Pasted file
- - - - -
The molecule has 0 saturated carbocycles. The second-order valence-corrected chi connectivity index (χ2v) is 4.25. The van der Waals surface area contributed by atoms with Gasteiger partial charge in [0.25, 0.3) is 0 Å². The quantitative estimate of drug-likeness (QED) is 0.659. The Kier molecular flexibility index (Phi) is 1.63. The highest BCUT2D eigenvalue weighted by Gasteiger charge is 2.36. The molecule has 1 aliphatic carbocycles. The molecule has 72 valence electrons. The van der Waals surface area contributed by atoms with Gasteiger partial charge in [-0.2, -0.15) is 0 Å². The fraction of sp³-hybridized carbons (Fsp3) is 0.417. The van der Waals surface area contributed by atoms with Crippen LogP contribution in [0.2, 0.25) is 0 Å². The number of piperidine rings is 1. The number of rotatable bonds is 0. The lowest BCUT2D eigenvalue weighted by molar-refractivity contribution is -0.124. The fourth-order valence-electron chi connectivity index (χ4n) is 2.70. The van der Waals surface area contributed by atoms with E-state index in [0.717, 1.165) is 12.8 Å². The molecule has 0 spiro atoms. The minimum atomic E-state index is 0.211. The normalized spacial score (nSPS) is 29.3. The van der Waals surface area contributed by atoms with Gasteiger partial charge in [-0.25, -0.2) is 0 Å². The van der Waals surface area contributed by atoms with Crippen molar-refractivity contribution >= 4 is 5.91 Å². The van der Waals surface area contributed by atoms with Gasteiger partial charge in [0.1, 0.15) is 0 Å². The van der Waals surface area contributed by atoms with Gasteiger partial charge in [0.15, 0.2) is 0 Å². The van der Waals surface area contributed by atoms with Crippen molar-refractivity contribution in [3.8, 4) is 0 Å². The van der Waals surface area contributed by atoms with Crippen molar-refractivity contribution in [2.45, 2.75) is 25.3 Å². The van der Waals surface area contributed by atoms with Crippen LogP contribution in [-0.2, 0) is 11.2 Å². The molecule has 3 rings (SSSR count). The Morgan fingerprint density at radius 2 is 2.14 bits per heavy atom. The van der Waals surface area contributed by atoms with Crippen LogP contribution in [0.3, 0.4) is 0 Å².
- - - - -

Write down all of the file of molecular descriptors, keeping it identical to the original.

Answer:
The molecule has 0 saturated carbocycles. The second-order valence-corrected chi connectivity index (χ2v) is 4.25. The van der Waals surface area contributed by atoms with Gasteiger partial charge in [0.25, 0.3) is 0 Å². The quantitative estimate of drug-likeness (QED) is 0.659. The Kier molecular flexibility index (Phi) is 1.63. The highest BCUT2D eigenvalue weighted by Gasteiger charge is 2.36. The molecule has 1 aliphatic carbocycles. The molecule has 72 valence electrons. The van der Waals surface area contributed by atoms with Gasteiger partial charge in [-0.2, -0.15) is 0 Å². The fraction of sp³-hybridized carbons (Fsp3) is 0.417. The van der Waals surface area contributed by atoms with Crippen LogP contribution in [0.2, 0.25) is 0 Å². The number of piperidine rings is 1. The number of rotatable bonds is 0. The lowest BCUT2D eigenvalue weighted by molar-refractivity contribution is -0.124. The fourth-order valence-electron chi connectivity index (χ4n) is 2.70. The van der Waals surface area contributed by atoms with E-state index in [0.717, 1.165) is 12.8 Å². The molecule has 0 spiro atoms. The minimum atomic E-state index is 0.211. The normalized spacial score (nSPS) is 29.3. The van der Waals surface area contributed by atoms with Gasteiger partial charge in [-0.25, -0.2) is 0 Å². The van der Waals surface area contributed by atoms with Crippen molar-refractivity contribution >= 4 is 5.91 Å². The van der Waals surface area contributed by atoms with Gasteiger partial charge in [0.1, 0.15) is 0 Å². The van der Waals surface area contributed by atoms with Gasteiger partial charge in [0.15, 0.2) is 0 Å². The van der Waals surface area contributed by atoms with Crippen molar-refractivity contribution in [3.8, 4) is 0 Å². The van der Waals surface area contributed by atoms with Crippen molar-refractivity contribution in [2.45, 2.75) is 25.3 Å². The van der Waals surface area contributed by atoms with Crippen LogP contribution in [-0.2, 0) is 11.2 Å². The molecule has 3 rings (SSSR count). The Morgan fingerprint density at radius 2 is 2.14 bits per heavy atom. The van der Waals surface area contributed by atoms with Crippen LogP contribution in [0.3, 0.4) is 0 Å².